Opera - it's not just for posh people

If you've never been to see an opera before, then this is the perfect one to start off with.

Thursday, 3rd March 2016, 8:10 am
Updated Thursday, 3rd March 2016, 9:16 am
Giselle Allen.

This is the advice of Belfast-born Soprano Giselle Allen who stars in the acclaimed ‘The Turn of the Screw’ at the Millennium Forum on March 15.

“Opera’s not just for posh people,” Giselle told the ‘Journal. “The Turn of the Screw is in English. These days we do a lot of opera in translation, so the audience has that immediate understanding of what is going on.

“Based on a novella, this a ghost story, and a psychological opera with real emotions. It allows the audience to connect with the story immediately, and if you can connect with the story you can understand it.”

Giselle, who was given her unusual name by her ballet loving mother, said she grew up not realising the true potential of her voice.

“Perhaps my mother had a premonition that one day she would have a daughter that was on the stage and that’s why she gave me my name,”she said. “I have always been involved in music but not always singing. I played the recorder and the oboe primarily until I was 18.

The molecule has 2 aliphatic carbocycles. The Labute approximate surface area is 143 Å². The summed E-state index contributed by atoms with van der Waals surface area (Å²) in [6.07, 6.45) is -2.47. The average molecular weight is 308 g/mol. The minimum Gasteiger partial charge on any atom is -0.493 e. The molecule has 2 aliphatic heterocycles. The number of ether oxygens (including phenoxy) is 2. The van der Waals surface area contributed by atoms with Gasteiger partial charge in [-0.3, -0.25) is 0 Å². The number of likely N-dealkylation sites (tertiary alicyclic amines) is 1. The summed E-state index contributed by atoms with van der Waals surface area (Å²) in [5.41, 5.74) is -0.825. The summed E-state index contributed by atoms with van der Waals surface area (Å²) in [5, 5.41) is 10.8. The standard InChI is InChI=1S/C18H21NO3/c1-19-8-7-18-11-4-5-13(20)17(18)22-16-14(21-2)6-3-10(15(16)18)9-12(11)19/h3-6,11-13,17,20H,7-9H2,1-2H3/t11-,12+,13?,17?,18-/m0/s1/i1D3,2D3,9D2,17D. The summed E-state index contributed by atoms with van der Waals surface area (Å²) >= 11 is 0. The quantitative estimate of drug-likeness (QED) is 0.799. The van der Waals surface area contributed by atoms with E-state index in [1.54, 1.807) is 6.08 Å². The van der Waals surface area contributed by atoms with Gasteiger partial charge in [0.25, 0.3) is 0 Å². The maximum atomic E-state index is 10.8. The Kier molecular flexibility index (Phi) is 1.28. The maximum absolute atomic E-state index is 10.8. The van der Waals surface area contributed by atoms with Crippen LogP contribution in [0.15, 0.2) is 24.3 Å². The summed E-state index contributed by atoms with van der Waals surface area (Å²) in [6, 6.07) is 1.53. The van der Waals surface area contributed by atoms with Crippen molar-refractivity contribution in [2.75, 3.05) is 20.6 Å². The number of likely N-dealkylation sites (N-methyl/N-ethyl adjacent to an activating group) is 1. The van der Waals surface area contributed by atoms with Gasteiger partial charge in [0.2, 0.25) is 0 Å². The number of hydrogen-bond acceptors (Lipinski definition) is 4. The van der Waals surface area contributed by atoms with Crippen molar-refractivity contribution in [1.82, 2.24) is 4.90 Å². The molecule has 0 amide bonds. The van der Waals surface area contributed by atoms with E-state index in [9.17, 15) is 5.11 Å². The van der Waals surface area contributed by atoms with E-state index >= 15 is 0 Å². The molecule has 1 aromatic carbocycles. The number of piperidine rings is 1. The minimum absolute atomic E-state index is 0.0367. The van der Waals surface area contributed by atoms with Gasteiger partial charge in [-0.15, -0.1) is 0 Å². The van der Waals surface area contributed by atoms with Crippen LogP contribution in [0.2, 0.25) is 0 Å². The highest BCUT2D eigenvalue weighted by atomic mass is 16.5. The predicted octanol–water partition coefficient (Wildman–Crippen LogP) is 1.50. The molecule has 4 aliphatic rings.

“Singing then was just for fun. But when I was 17 I was told that my voice was good and it might be a good idea to train it so I started taking professional lessons.”

Giselle went on to study music at Cardiff and it was at this famous university she decided that singing, in particular opera, was the way in which she would steer her life.

But her big break came when she cast as the witch in Dido and Aeneas.

“The lead actress fell off the stage and I ended up with the part,” said Giselle. “It was a scary thing to step into that role but it was great. I had only one day to learn the part. Luckily I am very quick in learning my lines.”

The rest is history, and Giselle has travelled the world singing, and she says she’s looking forward to returning to Derry, where she performed Tosca several years ago.

“I like to be physical on stage,” she said. “Opera was once about standing on stage and singing, but now we do the exact opposite, I like to be physical. In fact to be an opera singer you need lots of energy and I have to make sure I keep myself healthy by going to the gym.

“If you have never been to the opera before this is a great starter one.”

The Turn of the Screw is widely regarded as one of the finest operas by perhaps the greatest British composer Benjamin Britten. . Scored for a small chamber orchestra and a cast of six, its haunting music and dramatic plot has also made it one of the most popular twentieth century operas. It plays the Millennium Forum on March 15.